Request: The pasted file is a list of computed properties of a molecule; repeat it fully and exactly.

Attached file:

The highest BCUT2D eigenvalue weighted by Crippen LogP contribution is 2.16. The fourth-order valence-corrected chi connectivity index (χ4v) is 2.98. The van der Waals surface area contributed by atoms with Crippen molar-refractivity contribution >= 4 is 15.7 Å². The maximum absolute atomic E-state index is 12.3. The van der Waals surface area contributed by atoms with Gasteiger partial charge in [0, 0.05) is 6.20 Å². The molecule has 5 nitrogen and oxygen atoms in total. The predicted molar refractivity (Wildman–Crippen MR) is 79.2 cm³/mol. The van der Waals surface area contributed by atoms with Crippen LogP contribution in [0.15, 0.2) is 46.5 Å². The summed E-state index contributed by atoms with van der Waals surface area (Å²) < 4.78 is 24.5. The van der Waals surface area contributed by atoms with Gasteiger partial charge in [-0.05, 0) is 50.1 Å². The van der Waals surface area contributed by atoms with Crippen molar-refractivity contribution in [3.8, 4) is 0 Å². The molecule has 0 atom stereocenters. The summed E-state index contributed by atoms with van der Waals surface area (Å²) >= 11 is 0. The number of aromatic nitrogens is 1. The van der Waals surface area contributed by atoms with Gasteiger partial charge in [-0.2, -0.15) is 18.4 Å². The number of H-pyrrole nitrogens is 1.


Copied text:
The highest BCUT2D eigenvalue weighted by Crippen LogP contribution is 2.16. The fourth-order valence-corrected chi connectivity index (χ4v) is 2.98. The van der Waals surface area contributed by atoms with Crippen molar-refractivity contribution >= 4 is 15.7 Å². The maximum absolute atomic E-state index is 12.3. The van der Waals surface area contributed by atoms with Gasteiger partial charge in [0, 0.05) is 6.20 Å². The molecule has 5 nitrogen and oxygen atoms in total. The predicted molar refractivity (Wildman–Crippen MR) is 79.2 cm³/mol. The van der Waals surface area contributed by atoms with Crippen LogP contribution in [0.15, 0.2) is 46.5 Å². The summed E-state index contributed by atoms with van der Waals surface area (Å²) < 4.78 is 24.5. The van der Waals surface area contributed by atoms with Gasteiger partial charge in [-0.05, 0) is 50.1 Å². The van der Waals surface area contributed by atoms with Crippen molar-refractivity contribution in [3.8, 4) is 0 Å². The molecule has 0 atom stereocenters. The summed E-state index contributed by atoms with van der Waals surface area (Å²) >= 11 is 0. The number of aromatic nitrogens is 1. The van der Waals surface area contributed by atoms with Gasteiger partial charge in [-0.2, -0.15) is 18.4 Å². The number of H-pyrrole nitrogens is 1.